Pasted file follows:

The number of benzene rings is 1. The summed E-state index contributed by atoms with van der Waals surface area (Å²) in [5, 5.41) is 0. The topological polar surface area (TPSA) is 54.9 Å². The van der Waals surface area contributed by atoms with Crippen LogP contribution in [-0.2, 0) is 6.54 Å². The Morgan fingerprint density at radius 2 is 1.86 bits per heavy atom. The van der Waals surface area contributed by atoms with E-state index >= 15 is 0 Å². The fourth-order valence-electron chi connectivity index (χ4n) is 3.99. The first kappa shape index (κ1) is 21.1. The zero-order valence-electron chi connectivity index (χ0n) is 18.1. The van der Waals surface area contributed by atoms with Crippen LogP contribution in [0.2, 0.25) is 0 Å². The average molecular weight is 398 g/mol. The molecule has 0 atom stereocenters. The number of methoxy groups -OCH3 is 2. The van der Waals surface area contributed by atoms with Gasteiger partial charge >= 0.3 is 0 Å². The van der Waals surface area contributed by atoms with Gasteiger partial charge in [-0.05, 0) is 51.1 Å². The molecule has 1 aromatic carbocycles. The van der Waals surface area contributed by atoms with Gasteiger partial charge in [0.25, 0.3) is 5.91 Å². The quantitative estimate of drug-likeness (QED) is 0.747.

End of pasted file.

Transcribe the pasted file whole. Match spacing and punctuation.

The number of benzene rings is 1. The summed E-state index contributed by atoms with van der Waals surface area (Å²) in [5, 5.41) is 0. The topological polar surface area (TPSA) is 54.9 Å². The van der Waals surface area contributed by atoms with Crippen LogP contribution in [-0.2, 0) is 6.54 Å². The Morgan fingerprint density at radius 2 is 1.86 bits per heavy atom. The van der Waals surface area contributed by atoms with E-state index >= 15 is 0 Å². The fourth-order valence-electron chi connectivity index (χ4n) is 3.99. The first kappa shape index (κ1) is 21.1. The zero-order valence-electron chi connectivity index (χ0n) is 18.1. The van der Waals surface area contributed by atoms with Crippen LogP contribution in [0.2, 0.25) is 0 Å². The average molecular weight is 398 g/mol. The molecule has 0 atom stereocenters. The number of methoxy groups -OCH3 is 2. The van der Waals surface area contributed by atoms with Gasteiger partial charge >= 0.3 is 0 Å². The van der Waals surface area contributed by atoms with Gasteiger partial charge in [-0.05, 0) is 51.1 Å². The molecule has 1 aromatic carbocycles. The van der Waals surface area contributed by atoms with Gasteiger partial charge in [0.25, 0.3) is 5.91 Å². The quantitative estimate of drug-likeness (QED) is 0.747.